Referees must make right calls says Michael Carrick

Manchester United midfielder Michael Carrick has urged officials to get the big decisions right in important matches.

As the Red Devils now prepare for Sunday's visit to bitter rivals Liverpool, a fresh examination of their Premier League credentials is emerging.

And with Arsenal breathing down their necks, Sir Alex Ferguson's team can ill afford any more slip-ups.

Ferguson heaped the responsibility for United's 2-1 defeat by Chelsea at Stamford Bridge last night onto the shoulders of referee Martin Atkinson.

Carrick backed up his boss and said: "Some decisions didn't go our way and we're on the end of a defeat, which is very hard to take.

"You have to get big decisions right in games of that importance."

The criticism of Atkinson over his failure to send David Luiz off for tripping Wayne Rooney immediately before awarding Chelsea their match-winning penalty for a debatable Chris Smalling foul on Yuri Zhirkov drew a stinging rebuke from Ferguson.

Although the United boss might have kept his counsel and reflected on the changing fortunes of a game that should have left him playing with just 10 men at Wigan three days earlier, Ferguson opted to let fly with both barrels.

"You want a fair referee, or a strong referee anyway - and we didn't get that," he said.

"I must say, when I saw who the referee was I feared it. I feared the worst."

Given the United boss already has the remaining two matches of a four-game touchline ban hanging over him following scathing comments about Alan Wiley's fitness last season, a further spell in the stands appears inevitable if misconduct is proved.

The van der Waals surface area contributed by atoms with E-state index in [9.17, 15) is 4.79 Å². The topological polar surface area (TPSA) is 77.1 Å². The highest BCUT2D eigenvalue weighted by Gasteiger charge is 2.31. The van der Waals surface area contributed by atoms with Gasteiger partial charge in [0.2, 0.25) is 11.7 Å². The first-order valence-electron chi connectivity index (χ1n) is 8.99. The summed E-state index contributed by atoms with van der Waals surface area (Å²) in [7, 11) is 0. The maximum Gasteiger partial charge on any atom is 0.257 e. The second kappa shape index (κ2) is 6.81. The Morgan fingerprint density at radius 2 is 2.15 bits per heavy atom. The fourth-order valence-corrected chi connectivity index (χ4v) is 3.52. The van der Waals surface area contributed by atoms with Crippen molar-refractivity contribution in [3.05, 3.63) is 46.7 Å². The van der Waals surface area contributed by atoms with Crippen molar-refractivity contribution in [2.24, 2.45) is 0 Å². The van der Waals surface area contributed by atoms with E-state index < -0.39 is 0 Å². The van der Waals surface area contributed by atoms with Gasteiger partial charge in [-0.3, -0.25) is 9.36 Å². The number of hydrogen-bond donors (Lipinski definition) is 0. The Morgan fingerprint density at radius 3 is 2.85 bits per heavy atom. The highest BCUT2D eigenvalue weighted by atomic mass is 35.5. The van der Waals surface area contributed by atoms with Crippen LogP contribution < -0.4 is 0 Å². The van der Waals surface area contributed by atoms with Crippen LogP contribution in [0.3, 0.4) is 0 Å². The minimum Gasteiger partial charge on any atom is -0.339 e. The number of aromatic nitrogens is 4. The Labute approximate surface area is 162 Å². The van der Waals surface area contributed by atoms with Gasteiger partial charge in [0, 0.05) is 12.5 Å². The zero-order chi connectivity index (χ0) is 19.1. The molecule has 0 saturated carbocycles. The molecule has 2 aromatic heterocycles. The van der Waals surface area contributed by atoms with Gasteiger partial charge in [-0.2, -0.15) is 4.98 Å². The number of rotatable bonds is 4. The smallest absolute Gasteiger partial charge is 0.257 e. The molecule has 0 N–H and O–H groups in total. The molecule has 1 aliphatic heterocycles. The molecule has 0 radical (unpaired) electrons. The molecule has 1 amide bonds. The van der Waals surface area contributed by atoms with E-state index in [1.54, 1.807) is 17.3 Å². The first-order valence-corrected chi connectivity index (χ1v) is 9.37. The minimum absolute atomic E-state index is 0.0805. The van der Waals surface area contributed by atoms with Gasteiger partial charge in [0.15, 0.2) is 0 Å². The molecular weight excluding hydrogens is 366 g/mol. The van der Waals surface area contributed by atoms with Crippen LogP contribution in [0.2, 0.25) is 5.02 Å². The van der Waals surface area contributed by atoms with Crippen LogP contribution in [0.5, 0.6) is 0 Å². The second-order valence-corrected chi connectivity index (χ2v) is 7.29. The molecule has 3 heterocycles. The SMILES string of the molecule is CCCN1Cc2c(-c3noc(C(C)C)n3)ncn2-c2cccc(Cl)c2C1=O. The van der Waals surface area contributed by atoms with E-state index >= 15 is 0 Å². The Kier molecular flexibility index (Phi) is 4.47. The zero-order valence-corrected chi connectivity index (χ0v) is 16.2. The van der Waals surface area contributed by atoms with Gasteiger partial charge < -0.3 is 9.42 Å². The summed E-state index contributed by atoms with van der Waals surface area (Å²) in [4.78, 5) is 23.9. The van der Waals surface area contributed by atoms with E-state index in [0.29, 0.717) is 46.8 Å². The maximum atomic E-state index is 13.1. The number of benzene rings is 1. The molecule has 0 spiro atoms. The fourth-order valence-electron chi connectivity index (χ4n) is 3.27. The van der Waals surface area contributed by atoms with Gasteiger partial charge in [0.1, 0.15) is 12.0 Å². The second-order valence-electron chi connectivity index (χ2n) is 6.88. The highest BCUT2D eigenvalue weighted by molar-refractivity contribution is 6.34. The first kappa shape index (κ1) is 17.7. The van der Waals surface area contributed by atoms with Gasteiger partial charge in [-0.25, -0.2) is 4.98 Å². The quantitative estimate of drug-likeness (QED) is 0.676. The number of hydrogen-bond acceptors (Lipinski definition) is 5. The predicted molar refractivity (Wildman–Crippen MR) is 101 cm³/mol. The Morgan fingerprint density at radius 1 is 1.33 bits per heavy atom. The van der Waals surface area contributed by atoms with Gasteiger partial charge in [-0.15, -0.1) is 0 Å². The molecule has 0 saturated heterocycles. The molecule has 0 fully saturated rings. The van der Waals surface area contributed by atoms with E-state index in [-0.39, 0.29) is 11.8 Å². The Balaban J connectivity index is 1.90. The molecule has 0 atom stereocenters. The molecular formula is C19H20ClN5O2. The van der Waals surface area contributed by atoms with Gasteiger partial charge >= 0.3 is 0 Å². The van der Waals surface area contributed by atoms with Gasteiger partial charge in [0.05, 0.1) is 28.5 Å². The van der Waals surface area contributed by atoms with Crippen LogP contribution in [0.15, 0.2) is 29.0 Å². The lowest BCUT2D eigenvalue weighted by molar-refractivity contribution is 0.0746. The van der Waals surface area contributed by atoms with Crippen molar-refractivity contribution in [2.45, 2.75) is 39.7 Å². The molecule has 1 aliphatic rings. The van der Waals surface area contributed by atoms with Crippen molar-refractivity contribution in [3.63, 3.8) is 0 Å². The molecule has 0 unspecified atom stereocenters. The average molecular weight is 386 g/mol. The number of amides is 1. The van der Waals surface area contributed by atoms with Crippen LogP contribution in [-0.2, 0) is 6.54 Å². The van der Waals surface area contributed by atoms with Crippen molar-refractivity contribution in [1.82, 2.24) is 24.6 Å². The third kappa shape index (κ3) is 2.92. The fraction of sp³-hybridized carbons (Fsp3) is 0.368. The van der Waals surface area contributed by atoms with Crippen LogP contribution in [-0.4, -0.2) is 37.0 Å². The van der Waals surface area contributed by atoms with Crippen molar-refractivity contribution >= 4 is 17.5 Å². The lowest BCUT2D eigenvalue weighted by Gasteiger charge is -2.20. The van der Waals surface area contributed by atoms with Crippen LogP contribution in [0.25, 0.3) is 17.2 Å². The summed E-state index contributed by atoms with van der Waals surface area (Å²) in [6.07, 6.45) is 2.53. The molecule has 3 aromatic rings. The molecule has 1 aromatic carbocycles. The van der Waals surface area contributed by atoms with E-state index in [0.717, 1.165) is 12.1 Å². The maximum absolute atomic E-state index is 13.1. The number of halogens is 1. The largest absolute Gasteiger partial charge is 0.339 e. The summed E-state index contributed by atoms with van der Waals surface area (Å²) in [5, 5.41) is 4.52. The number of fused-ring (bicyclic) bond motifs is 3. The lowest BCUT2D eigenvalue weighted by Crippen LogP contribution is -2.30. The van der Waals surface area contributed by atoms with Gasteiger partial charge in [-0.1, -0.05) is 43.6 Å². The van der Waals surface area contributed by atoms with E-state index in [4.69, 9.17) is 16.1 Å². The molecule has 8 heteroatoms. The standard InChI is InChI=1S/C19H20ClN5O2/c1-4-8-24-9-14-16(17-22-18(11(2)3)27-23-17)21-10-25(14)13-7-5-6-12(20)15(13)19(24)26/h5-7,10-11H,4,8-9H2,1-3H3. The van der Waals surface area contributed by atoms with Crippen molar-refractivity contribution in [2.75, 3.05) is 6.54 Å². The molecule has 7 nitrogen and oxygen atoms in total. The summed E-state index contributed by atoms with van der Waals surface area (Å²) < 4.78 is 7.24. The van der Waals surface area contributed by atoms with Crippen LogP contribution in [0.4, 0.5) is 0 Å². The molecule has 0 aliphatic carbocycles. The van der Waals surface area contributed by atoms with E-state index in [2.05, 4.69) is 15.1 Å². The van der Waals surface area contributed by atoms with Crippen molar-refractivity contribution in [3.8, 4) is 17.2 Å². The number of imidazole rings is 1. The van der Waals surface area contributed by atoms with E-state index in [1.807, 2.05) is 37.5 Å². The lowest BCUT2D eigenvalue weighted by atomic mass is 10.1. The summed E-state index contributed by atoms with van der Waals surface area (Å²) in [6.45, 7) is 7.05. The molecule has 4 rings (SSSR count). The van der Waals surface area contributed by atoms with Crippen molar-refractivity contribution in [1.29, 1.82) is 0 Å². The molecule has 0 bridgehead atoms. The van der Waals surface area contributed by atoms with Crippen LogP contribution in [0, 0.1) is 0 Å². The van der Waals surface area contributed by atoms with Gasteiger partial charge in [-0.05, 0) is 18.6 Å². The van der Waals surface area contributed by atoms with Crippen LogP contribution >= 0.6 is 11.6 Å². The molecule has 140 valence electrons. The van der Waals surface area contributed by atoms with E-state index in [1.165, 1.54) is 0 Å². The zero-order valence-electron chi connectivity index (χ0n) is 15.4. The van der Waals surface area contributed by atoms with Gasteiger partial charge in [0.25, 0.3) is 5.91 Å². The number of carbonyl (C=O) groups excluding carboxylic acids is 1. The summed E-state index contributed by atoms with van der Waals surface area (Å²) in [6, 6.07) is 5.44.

The FA have until 6pm tomorrow to charge Ferguson, although that may just fuel a sense of injustice at Old Trafford ahead of what is now a vital trip to Liverpool on Sunday when far more than local pride will be at stake.

United - four points in front of Arsenal having played a game more and a trip to the Emirates still to come - cannot afford to drop points.

Liverpool, improving under Kenny Dalglish until their shock defeat at West Ham, are suddenly seeing the avenues to next season's Europa League being blocked off let alone a Champions League place. It makes for a fascinating duel.

"We feel pretty down but we can move on quickly. We have to," said Carrick.

"We're used to doing it and normally we are good at it. That is the nature of the beast.

"We move on and we take a lot of positives from tonight and look to put things right that didn't go well.

"Sunday is obviously a huge game and we'll be ready for it. We have to be."

United will be missing key players.

Rio Ferdinand's absence with a calf injury is about to extend into a second month, while his normal central defensive partner Nemanja Vidic is suspended.

That means a rare start in the middle for Wes Brown, whose appearances have been limited this term.

One of the obvious reasons for that is the form of Smalling, who despite conceding Chelsea's penalty, produced another mature display at Stamford Bridge.

Sunday promises to be his toughest test though, given both the magnitude and importance of the occasion, plus the fact he has not played alongside Brown before.

Indeed, Brown's last Premier League outing in the centre came against West Ham in February last year.

Little wonder Dalglish is giving serious consideration to handing Andy Carroll an eagerly-awaited debut at a time when Ferguson's options are severely limited through injury.

At least United do have options in attack, with Rooney finally hitting goalscoring form, his latest effort taking his tally for the season to eight and his current run to five in five games.

"It was a super finish," said Carrick of Rooney's 20-yard thunderbolt.

"He got it out from under his feet. It was great to see it go in."

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